Last Updated: Friday - 09/24/2010
June 28, 2010
Hero brother saves peasants from slavery
Dominican Brother Xavier Plassat applauded by the U.S. for his efforts to free indentured Brazilian workers
CATHOLIC NEWS SERVICE
French Dominican Brother Xavier Plassat started working on behalf of rural peasants in northern Brazil and ended up leading a national campaign against modern-day slavery.
The U.S. Department of State's 2010 Trafficking in Persons Report names him as one of nine TIP Heroes for his work in Brazil.
Plassat told Catholic News Service June 15 that he is grateful to be considered a hero, but said, "I don't feel (like) a hero."
He said he was a member of "a courageous organization" and just tries to do his job. "I think this title is encouraging to all my colleagues involved in this campaign."
Plassat started working in northern Brazil in 1983 with the Brazilian bishops' Pastoral Land Commission, which works with the rural poor. In 1997 he became the coordinator of the organization's National Campaign Against Slave Labour, which denounces forced labour, gathers and publishes data about the issue and pushes for legal enforcement and public policy to eradicate the crime.
As head of the campaign, he coordinates a nationwide network of volunteers that also provides freed labourers with rehabilitation services, job training and employment.
Plassat said through his initial experiences working with rural communities in northern Brazil, he became aware that many poor workers lacked alternative means of providing for themselves and their families, so they were lured into "accepting degradable conditions of work with false promises."
More than 25,000 Brazilian men are victims of slave labour in the country, according to the State Department report.
Labourers are typically recruited from rural northeastern regions to interior regions of the country by middlemen who promise good pay. These trafficking victims often end up in debt bondage, performing strenuous labour on cattle ranches, on large farms, in logging and mining camps, or in charcoal production, for little or no pay, and under poor conditions.
"In several cases we have cases of a whole family being trafficked," Plassat said.
While Plassat said about 95 per cent of the people his organization works with are male migrant workers, "we also have cases where women are being used to provide the rest of the workers with sexual services."
Brazil has made significant progress fighting child labour trafficking, he said. While it is not as big of a problem as it has been in recent years, it is still an important issue.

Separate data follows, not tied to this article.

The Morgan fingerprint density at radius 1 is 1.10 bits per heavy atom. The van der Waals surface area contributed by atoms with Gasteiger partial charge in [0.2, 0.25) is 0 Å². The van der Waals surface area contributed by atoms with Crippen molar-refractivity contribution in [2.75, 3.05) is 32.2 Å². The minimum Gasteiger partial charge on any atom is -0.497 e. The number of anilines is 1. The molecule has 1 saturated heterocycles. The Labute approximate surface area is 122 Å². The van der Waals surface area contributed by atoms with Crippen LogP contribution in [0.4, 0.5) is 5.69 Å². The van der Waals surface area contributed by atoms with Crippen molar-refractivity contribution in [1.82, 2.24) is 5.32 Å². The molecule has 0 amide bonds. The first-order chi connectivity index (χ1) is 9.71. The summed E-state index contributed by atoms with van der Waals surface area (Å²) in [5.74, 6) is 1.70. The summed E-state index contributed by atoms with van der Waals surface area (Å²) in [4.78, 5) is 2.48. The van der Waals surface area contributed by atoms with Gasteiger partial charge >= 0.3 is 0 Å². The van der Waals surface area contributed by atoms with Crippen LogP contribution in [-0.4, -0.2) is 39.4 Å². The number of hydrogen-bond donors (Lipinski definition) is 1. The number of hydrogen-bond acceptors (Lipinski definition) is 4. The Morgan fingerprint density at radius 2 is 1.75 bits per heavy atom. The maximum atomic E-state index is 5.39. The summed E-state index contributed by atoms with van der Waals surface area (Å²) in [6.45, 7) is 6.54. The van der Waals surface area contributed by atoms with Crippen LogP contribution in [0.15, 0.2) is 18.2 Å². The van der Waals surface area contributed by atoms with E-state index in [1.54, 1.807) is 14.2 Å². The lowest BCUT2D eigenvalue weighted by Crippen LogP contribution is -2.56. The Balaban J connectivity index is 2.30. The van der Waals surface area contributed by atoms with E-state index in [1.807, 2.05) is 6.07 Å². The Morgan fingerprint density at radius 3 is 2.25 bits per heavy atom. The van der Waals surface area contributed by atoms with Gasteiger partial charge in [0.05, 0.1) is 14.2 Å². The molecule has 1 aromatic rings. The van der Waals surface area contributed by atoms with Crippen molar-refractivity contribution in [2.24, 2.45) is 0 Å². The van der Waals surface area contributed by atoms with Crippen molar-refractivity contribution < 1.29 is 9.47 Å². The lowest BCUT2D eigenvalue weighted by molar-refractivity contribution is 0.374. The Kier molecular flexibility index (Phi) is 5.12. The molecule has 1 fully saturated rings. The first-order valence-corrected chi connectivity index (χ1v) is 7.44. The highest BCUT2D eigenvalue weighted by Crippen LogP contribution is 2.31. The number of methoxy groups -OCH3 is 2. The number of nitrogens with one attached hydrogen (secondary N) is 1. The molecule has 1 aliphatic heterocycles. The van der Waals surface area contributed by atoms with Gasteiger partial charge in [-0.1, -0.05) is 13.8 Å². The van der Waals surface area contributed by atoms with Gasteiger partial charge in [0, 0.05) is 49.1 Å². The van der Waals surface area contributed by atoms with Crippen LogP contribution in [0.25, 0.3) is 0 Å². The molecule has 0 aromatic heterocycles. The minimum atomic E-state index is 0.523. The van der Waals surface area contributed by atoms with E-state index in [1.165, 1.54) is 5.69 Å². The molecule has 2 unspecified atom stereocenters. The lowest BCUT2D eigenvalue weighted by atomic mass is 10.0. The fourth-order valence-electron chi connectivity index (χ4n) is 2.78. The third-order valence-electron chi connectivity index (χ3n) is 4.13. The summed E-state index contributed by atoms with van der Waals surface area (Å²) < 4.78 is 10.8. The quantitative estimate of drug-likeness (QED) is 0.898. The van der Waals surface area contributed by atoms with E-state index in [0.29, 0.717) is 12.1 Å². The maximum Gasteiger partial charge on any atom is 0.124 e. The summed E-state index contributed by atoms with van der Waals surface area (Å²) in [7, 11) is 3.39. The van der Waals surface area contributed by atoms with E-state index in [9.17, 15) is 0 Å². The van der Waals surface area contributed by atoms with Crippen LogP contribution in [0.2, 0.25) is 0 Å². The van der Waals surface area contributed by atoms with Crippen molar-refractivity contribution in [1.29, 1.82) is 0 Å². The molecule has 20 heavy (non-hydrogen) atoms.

Plassat told a story about a young man who escaped from a farm and came to his organization's office to tell them of harsh treatment from a farmer. The escaped labourer said he spoke up for a friend and asked the farmer to respect his companion.
Instead, the farmer forced his friend to eat a salt lick, which is used to feed cattle.
Re-telling the story to CNS, Plassat expressed dismay over "the coldness of the farmer, the inhumanity of these people, treating (labourers) worse than animals."
Upon encountering runaway workers, the brother said his organization makes efforts "to welcome them, to support them, to keep listening to what they have to report." Then his volunteers relay the victim's claim to the police so it can be investigated.
The brother said these escaped labourers usually represent 10 to 20 people still working on the farms who are hoping for help.
"They generally arrive exhausted and have walked a long, long time or they are under some fear of being pursued or being reached by their (former) masters," Plassat said.
"Most of the time they don't even know that this was slavery," he added. "What we try to share with them is that what happened to them should not happen once more."
Empowering victims and urging them to "break the cycle" is an essential part of Plassat's work.
"We try to help them know how they can move to a safer way of working, joining landless groups working for land reform, going to local authorities, finding training, alternatives, not only depending on an offer from middle men."
While there are success stories, not all slave labourers escape trafficking permanently.
NO SAFE HARBOUR
"Ten per cent of them are re-enslaved, because the conditions they meet when they are back home have not changed," said Plassat, who added that these individuals often have no land, little job training and are illiterate. "The same conditions will produce the same effects."
The brother's efforts come with serious risks.
"We are constantly denouncing medium or big farmers on the basis of the claims of workers who have run away from these farms, so we are exposed to retaliation sometimes," Plassat said.
He said six or seven years ago he, two colleagues and a local prosecutor received death threats from a farmer in the region. Although the farmer never acted on those threats, police have never captured him, Plassat said.
The Trafficking in Persons Report focuses on governments' efforts to fight human trafficking. This year, the State Department listed Brazil as a "Tier 2" country, which means it does not fully comply with minimum standards of the 2000 Trafficking Victims Protection Act, but is making a significant effort to comply with the standards.
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